Bollywood pours love on Pakistan
First it was cricket. Now a B'wood story breaches hate lines of Indo-Pak divide, writes Hemendra Singh Bartwal.india Updated: Apr 24, 2006 00:45 IST
First it was cricket. Now a Bollywood love story, and one that defied an emperor at that, breaches the hate lines of Indo-Pak divide. Anarkali, crooning Jab pyar kiya to darna kiya, and a love-lorn Salim have become the latest poster faces of confidence-building measures, as the colour version of Mughal-e-Azam premiered at Gulistan cinema in downtown Lahore on Sunday. The first Indian movie to hit Pakistani screens in 41 years.
It will be followed by another Mughal tale, Akbar Khan's lavish spectacle Taj Mahal —An Eternal Love Story, which is slated for release in Pakistan next week. Mughal-e-Azam's distributors advanced the premiere (it was originally scheduled for release in June) in a bid to beat Taj Mahal and become the first Indian movie to be commercially released in Pakistan after four decades.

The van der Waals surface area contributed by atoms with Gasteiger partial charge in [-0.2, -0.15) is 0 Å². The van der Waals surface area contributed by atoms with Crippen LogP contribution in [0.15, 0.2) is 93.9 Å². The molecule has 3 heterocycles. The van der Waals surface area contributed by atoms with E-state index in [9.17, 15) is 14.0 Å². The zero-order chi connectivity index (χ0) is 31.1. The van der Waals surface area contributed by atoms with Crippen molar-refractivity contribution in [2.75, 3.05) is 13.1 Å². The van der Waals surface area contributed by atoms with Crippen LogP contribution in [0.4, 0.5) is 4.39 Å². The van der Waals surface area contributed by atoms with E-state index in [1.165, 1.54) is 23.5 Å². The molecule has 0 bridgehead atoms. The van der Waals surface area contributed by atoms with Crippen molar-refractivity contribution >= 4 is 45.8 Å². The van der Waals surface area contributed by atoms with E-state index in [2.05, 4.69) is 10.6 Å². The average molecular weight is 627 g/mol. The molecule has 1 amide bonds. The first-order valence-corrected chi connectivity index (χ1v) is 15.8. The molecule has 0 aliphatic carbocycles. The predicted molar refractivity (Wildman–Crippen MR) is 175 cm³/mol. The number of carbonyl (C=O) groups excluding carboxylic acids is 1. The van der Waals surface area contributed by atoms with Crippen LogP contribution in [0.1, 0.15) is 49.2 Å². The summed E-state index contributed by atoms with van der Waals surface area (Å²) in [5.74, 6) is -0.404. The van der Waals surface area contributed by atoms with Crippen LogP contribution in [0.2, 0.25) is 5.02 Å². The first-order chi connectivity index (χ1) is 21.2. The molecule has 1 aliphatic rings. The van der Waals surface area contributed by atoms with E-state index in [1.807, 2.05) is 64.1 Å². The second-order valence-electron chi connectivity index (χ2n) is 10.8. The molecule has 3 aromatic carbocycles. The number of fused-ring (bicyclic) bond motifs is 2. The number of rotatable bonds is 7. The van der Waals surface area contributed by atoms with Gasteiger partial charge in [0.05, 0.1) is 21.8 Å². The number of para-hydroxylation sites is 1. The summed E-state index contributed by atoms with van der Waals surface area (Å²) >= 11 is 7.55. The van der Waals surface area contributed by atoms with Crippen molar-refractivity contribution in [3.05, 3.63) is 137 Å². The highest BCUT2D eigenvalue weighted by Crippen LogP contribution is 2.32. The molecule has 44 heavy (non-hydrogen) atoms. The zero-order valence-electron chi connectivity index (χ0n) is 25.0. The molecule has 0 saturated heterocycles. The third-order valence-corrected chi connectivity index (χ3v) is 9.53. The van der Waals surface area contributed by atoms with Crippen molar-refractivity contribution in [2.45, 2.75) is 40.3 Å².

While pirated VCDs and DVDs of Bollywood films are available in ramshackle shops in every mofussil town in Pakistan, their public screenings had not been allowed since the 1965 Indo-Pak war. The screening became possible after Pakistani President Pervez Musharraf granted special permission on receiving several representations to waive the ban.
It is time for another round of culture diplomacy. Culture and Tourism Minister Ambika Soni will lead a delegation of Bollywood biggies — from filmmakers Mahesh Bhatt and Sanjay Khan to actors Manisha Koirala and Hrithik Roshan — to Pakistan on Monday to be at the premiere of Taj Mahal on April 26.
On celluloid will be shared history where LoC was not an issue. On screen Sonya Jehan, granddaughter of Pakistani singer Noor Jehan, will play Mumtaz Mahal. Historicals laced with song and dance are a world away from high-level summits where K-word becomes problematic. Perhaps Salim and Shah Jahan can provide some history lessons.